The Debtors filed a Chapter 13 bankruptcy in 2008.  Following a Motion to convert or dismiss the case filed by the Chapter 13 Trustee, the Debtors voluntarily converted to Chapter 7.  The U.S. Trustee sought dismissal of the case pursuant to 11 U.S.C. § 707(b) asserting that the Debtors had over $2,000.00 of disposable monthly income.  The Debtors asserted that § 707(b) was applicable only in a “case filed by an individual debtor under this chapter” and since their bankruptcy was filed under Chapter 13 it did not apply.  The Bankruptcy Court agreed with the Debtors and denied the motion to dismiss under  § 707(b).… Read More

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H.R. 2192: National Guard and Reservist Debt Relief Extension Act of 2011

Summary:

In a striking example of bi-partisan support,  the House of Representative passed the H.R.  2192 by a vote of 407-1.  This bill would renew the National  Guard and Reservist Debt Relief Act   (“NGARDRA”) for an additional 4 years.

First enacted in 2008, NGARDRA relieves National Guard and Reserve service members of many of the onerous provisions of the Bankruptcy Act, by providing that if such a service member found him or herself in the unfortunate position of needing to file bankruptcy in the 18-months after returning from active duty, the means testing requirements of the bankruptcy laws,  which normal look back at a person’s income over the previous six months,  would not apply. … Read More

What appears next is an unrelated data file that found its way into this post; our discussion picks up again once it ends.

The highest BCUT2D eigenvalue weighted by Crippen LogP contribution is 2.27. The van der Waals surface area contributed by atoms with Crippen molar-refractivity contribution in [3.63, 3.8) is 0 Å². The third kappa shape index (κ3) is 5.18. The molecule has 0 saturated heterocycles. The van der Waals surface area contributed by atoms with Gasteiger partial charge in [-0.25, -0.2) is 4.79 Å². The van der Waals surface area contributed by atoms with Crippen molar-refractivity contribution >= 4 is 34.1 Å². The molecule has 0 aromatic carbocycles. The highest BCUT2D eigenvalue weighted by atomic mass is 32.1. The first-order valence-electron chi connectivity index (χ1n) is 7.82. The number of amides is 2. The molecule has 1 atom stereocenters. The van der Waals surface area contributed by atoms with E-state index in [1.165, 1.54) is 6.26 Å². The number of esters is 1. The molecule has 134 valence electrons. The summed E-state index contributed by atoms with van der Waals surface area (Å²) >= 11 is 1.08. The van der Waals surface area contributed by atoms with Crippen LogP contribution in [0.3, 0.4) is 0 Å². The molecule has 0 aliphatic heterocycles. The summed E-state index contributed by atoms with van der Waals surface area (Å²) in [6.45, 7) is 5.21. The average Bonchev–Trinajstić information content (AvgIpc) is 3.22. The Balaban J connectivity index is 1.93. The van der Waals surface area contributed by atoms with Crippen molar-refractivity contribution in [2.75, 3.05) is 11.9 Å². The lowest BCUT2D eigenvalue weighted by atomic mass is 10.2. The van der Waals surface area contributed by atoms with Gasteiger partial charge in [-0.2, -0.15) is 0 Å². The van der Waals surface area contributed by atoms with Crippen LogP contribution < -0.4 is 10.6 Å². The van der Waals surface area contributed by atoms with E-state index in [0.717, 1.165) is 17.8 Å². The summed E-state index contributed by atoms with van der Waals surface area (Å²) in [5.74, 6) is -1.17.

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Bankr. MDNC: In re Morrison- Household Size determined using “Economic Unit” Approach

Summary:

The Court examined the three options for determining household size for Means Test calculations.  Rejecting both the Census Bureau “heads on beds” approach and the IRS dependency test, the Court instead found that an analysis of  “economic unit” was appropriate.

“Head on Beds” could be inaccurate “[i]f the debtor’s household includes an individual who  purchases these items from his own separate income, and contributes nothing to the debtor’s household for these items, then the deduction will include an unwarranted extra amount that wouldotherwise be part of the debtor’s disposable income.”  Similarly, the IRS dependency test fails as it may not “to take into account some individuals who may receive support from the debtor, or provide support to the debtor, which leads to skewed calculations of the debtor’s disposable income.”  The “economic unit” test, however, is flexible enough to adjust to the “unique, novel, or unexpected living arrangement involved” in many bankruptcy cases.… Read More